DO: Life is filled with competing interests whether at work or at home. And there are often unintended consequences that arise from what we consider to be “good” choices. So I don’t think it’s necessarily coming from my day job; it’s coming from life in general.
TKS: Well, that makes sense. Your stories in Devil Talk carry a folktale air about them even if the majority of them take place in urban settings.
I'd never characterize your stories as urban fantasy, because that's not a category I feel I understand well enough, though others might. Your stories evoke a larger, contemporary landscape comprised of many smaller villages, in a sense. Is that an effect of being raised in Pico-Union and Koreatown? Or more just a combination of living within two worlds, that of the natural world and of the urban center?
DO: Los Angeles, as I’ve mentioned, is a dynamic mix of the urban and the natural. We have dense city centers (not one center) not far from beaches, mountains and desserts. So my stories reflect that fact. Yet I like your concept of “smaller villages.” Perhaps I am reflecting in my stories the smaller communities that make up our large city.
TKS: I used to live in Chicago, and driving the length of Milwaukee Avenue is to pass through many, many smaller, distinct villages. I get that sense with your work, as if it were a kind of narrative slideshow.
Looking into the future a bit, are there any up-and-coming writers of magical realism that you would you recommend we keep an eye out for?
DO: Salvador Plascencia wrote an amazing debut novel, The People of Paper (McSweeney’s Books, 2005). Keep your eye on him. In my review of his book for the litblog, The Elegant Variation, I said it was “a wonderfully strange, hallucinogenic and hypertextual blending of fiction and autobiography.” You must read this book!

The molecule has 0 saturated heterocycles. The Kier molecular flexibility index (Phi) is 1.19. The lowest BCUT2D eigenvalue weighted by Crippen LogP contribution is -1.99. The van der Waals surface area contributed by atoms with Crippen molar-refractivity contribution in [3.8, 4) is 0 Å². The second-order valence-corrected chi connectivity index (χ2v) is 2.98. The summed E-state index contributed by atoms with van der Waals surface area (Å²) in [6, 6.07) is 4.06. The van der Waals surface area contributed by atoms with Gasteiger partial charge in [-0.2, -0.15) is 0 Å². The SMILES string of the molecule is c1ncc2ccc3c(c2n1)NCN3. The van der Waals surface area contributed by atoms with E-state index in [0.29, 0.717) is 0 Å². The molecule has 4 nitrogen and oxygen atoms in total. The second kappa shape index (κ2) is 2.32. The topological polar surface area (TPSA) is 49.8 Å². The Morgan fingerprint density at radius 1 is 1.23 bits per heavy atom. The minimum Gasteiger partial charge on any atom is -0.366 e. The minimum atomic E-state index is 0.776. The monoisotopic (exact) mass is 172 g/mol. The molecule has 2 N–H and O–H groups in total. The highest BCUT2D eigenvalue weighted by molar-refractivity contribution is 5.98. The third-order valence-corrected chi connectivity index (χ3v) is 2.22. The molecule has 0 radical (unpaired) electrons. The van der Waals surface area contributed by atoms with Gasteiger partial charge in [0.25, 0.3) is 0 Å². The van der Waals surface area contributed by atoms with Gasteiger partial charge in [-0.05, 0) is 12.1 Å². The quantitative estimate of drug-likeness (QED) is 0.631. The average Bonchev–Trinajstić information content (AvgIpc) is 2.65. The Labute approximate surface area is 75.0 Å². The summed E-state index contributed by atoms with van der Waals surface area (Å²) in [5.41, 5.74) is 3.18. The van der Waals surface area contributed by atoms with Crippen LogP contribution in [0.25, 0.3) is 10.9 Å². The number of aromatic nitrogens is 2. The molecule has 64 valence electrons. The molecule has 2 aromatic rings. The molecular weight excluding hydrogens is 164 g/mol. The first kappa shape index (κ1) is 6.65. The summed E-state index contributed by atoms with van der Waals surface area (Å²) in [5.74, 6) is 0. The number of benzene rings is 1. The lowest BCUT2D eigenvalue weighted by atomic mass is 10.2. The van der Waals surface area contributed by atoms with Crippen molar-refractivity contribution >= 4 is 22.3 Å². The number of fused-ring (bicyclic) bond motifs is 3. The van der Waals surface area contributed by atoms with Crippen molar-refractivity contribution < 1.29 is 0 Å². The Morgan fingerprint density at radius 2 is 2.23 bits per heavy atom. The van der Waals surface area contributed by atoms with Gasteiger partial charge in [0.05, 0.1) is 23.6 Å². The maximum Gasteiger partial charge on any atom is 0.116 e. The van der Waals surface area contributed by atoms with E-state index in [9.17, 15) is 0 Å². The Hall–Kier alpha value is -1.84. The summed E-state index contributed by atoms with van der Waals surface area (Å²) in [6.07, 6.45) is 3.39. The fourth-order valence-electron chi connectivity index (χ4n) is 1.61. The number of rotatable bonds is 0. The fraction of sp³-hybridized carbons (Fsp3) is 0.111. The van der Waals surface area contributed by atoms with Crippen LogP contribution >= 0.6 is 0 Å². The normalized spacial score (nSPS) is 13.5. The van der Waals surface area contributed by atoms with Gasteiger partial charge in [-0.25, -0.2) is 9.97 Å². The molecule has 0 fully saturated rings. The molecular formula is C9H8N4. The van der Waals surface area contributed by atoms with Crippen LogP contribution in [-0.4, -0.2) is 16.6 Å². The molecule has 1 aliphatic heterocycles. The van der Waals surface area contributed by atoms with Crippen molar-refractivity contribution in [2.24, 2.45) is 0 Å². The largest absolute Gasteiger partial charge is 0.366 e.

TKS: Thanks for the tip! I know you've got quite the presence in the blogosphere, but you've also recently participated in a podcast interview with Pinky's Paperhaus: Podcasting Writers Who Rock. I'm less familiar with podcasts than blogs. What was that experience like?
DO: Wonderful! Pinky (Carolyn Kellogg) was the perfect hostess. Her love of literature and music makes me smile like a fool! And I fulfilled my dream of spinning records (actually, cds). If we could bottle Carolyn, we’d make a mint!
TKS: Funny, that's what some people say about all your "good energy!" So what's next on the horizon for Daniel Olivas?
DO: I’ve completed a short-story collection entitled Anywhere But L.A., which is being read by a large press right now; my story “After the Revolution” is featured in it. I’ve also edited an anthology of Los Angeles Latino/a fiction which is sitting with the publisher right now. I’ve started a novel which will have magical elements in it. I’m writing columns for The Jewish Journal and Tu Ciudad magazine. My book reviews often appear in The Elegant Variation, Moorishgirl and other fine litblogs. And I’m blogging each Monday on La Bloga, which is dedicated to Chicano/Latino literature. A full plate!
TKS: And always with room for cookies… thanks, Daniel!
Daniel Olivas will appear at The Quetzal Quill reading at Imix Bookstore, 5052 Eagle Rock Blvd., Los Angeles, with Gabrielle Calvocoressi, Reyna Grande, Miguel Murphy and hosted by Rigoberto Gonzalez on Monday, November 21 at 7-9:30pm.